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Examples of Professional Cover Letters

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Effective cover letters for business professionals focus on telling a potential employer what she wants to hear rather than focusing on what you want to say. Your goal with a cover letter should be to tease a reader into wanting to read your resume rather than trying to make the sale before she even gets to your resume.

Strong Introduction

The person reading your cover letter will probably want to get to your resume and will scan your cover letter quickly to determine if it contains any information not in your resume, including the name of a person you both know or an important fact that might get lost in your resume. Avoid a generic opening sentence, such as, “I am applying for the position of account manager advertised in the Anytown Tribune.” Consider asking a provocative question that will pique the reader’s interest. For example, if you have experience in the company’s field, you might start with, “Are you looking for a sales rep who has experience increasing sales to chemical companies?” You might also drop a name, such as “I understand from Bob Johnson that you are looking for an HR director with experience in benefits management.”

Key Highlights

Hiring managers know the general skills a person needs to hold an accounting, marketing or HR position. Your job is to tell a potential employer that you have more than just those general skills and, if applicable, experience specific to the company. Try to analyze the potential employer’s needs and pick two or three skills you have that will solve the employer’s problems. For example, if your research finds that a company looking for a sales rep is seeking someone who can open a new territory or who can do product demonstrations, put your experience in these areas in your cover letter’s second paragraph, after your intro.

Focus on the Reader

Put yourself in the reader’s place. The recipient might be the owner of a small business, a department head with specific experience relating to the job or a human resources manager with no experience in the area for which she’s conducting the job search. Help the reader quickly know why she needs to bring you in for an interview. If possible, use your online and business network research to determine what the company’s needs, problems or challenges are. Targeting your cover letter to address the reader’s needs is more important than listing your awards, education and professional certifications.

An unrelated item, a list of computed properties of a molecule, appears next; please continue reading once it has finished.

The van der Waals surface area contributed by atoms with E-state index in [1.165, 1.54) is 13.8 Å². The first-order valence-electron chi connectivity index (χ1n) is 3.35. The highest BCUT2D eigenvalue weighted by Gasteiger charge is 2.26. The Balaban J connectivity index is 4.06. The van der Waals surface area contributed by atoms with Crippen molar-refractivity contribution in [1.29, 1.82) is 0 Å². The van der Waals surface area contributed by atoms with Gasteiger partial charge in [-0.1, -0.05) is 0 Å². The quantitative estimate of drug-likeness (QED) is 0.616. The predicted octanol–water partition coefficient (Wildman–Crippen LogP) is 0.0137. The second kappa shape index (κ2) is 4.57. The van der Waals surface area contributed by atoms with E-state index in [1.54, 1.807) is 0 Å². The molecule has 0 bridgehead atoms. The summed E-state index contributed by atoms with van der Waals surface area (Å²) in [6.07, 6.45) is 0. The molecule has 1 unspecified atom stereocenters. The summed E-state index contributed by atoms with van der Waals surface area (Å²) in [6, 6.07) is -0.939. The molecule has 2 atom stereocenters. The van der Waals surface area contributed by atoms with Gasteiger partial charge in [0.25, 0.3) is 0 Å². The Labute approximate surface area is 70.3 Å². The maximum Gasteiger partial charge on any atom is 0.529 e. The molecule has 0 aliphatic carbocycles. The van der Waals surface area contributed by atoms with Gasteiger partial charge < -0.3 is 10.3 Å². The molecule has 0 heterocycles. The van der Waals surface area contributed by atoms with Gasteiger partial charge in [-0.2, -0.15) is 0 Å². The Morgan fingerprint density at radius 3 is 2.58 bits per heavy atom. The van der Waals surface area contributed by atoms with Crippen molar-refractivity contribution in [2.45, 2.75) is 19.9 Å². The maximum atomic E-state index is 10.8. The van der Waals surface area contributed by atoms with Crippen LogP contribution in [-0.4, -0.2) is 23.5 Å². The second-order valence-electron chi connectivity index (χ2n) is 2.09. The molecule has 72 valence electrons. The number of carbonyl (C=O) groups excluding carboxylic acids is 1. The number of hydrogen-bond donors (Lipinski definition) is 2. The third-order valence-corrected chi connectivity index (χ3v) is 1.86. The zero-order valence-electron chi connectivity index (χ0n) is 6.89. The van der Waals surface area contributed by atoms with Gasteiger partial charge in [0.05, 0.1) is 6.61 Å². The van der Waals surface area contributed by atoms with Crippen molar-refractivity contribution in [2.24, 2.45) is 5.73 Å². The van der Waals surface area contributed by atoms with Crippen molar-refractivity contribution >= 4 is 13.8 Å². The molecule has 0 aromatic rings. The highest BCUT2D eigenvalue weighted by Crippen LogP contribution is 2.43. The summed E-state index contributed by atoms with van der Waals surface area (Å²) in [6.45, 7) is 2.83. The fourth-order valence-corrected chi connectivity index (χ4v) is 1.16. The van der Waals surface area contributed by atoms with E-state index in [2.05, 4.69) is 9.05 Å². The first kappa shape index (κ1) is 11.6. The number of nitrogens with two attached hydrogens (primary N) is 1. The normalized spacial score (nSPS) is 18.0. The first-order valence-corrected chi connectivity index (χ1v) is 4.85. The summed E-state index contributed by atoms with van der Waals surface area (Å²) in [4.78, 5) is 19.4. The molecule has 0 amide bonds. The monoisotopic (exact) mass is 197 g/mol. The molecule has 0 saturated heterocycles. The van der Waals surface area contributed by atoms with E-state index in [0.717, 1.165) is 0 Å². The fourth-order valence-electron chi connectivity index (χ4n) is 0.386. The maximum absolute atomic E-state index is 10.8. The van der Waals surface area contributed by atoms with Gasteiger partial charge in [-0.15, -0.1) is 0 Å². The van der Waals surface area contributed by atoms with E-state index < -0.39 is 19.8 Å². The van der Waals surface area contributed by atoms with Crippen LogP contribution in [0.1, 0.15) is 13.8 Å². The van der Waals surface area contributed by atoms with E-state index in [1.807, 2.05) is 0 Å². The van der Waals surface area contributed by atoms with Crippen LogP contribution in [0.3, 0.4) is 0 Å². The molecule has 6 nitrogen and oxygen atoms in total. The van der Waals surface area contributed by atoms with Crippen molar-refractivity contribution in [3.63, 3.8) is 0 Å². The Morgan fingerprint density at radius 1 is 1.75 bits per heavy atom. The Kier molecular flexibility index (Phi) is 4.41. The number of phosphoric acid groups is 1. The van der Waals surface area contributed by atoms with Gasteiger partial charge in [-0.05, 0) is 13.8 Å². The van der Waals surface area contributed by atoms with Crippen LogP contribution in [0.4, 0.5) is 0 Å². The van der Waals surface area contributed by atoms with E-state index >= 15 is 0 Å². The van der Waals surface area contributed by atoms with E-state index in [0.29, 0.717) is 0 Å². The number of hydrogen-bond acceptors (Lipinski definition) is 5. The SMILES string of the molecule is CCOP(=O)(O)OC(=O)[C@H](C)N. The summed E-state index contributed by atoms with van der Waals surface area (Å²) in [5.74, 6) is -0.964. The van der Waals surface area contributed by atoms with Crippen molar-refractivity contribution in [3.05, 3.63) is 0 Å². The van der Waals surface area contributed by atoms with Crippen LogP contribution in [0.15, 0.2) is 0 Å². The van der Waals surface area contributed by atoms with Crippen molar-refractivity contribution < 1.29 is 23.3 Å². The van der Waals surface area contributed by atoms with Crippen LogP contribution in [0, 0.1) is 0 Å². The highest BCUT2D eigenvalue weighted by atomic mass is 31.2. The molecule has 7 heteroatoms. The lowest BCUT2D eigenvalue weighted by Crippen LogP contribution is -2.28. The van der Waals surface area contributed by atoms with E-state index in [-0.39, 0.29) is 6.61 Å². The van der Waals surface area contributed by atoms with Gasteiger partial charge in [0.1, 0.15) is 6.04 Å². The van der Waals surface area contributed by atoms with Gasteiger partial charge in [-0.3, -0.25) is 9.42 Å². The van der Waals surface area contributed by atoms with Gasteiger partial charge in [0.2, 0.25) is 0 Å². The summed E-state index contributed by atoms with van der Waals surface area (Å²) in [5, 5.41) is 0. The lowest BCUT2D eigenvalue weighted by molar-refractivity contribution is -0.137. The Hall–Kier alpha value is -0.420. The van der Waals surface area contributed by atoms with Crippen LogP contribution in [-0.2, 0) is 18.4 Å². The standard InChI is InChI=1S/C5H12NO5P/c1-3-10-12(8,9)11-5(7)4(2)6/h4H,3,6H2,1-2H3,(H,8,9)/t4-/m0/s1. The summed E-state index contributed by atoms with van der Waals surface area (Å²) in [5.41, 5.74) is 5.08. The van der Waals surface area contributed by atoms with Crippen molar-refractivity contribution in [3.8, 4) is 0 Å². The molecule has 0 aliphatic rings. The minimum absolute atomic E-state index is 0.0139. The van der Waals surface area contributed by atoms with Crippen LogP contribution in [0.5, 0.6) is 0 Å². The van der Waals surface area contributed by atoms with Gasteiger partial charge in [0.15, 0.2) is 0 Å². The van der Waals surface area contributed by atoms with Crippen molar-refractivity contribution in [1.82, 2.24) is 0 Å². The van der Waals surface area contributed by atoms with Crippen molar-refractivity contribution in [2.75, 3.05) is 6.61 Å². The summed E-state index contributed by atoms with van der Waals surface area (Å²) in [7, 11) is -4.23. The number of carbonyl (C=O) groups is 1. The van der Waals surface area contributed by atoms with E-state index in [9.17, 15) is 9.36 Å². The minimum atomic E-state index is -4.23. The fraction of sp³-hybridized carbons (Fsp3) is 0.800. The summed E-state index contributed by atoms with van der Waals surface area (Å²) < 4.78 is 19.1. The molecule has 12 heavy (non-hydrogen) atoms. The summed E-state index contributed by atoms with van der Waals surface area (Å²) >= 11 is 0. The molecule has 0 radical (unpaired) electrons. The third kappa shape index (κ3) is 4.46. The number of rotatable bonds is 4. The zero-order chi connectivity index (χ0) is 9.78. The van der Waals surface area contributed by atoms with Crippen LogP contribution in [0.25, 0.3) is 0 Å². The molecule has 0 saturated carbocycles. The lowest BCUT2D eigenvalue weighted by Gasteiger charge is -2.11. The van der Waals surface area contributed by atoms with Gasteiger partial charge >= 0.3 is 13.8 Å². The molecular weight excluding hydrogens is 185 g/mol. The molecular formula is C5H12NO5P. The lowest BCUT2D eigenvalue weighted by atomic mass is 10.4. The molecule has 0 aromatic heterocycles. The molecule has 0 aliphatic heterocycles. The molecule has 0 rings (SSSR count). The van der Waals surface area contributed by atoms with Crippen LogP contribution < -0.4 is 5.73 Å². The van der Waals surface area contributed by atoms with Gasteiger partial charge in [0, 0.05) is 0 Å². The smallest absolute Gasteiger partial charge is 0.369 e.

Strong Ending

End with a hook that makes the reader want to get to your resume. Finish with a summary sentence that restates your lead sentence, or add a P.S. to the letter. A P.S. stands out visually, and letter readers often go to it first. Use your last sentence to put the most important fact you want the reader to have in mind. Just as you don’t get a second chance to make a lasting impression, your last impression should also be a positive one.

Proofread and Get Feedback

Professional cover letters don’t contain typos or misspellings; they get the recipient’s name, title and company right, are organized and don’t overwhelm the reader with a solid page of text. Use the spelling and grammar check functions in your word processing software. Ask a peer with a professional communications background to read your letter and offer suggestions. Do the same with one or more peers who manage jobs like the one you’re seeking. They will tell you if you’ve included too much or irrelevant information.


About the Author

Sam Ashe-Edmunds has been writing and lecturing for decades. He has worked in the corporate and nonprofit arenas as a C-Suite executive, serving on several nonprofit boards. He is an internationally traveled sport science writer and lecturer. He has been published in print publications such as Entrepreneur, Tennis, SI for Kids, Chicago Tribune, Sacramento Bee, and on websites such, SmartyCents and Youthletic. Edmunds has a bachelor's degree in journalism.

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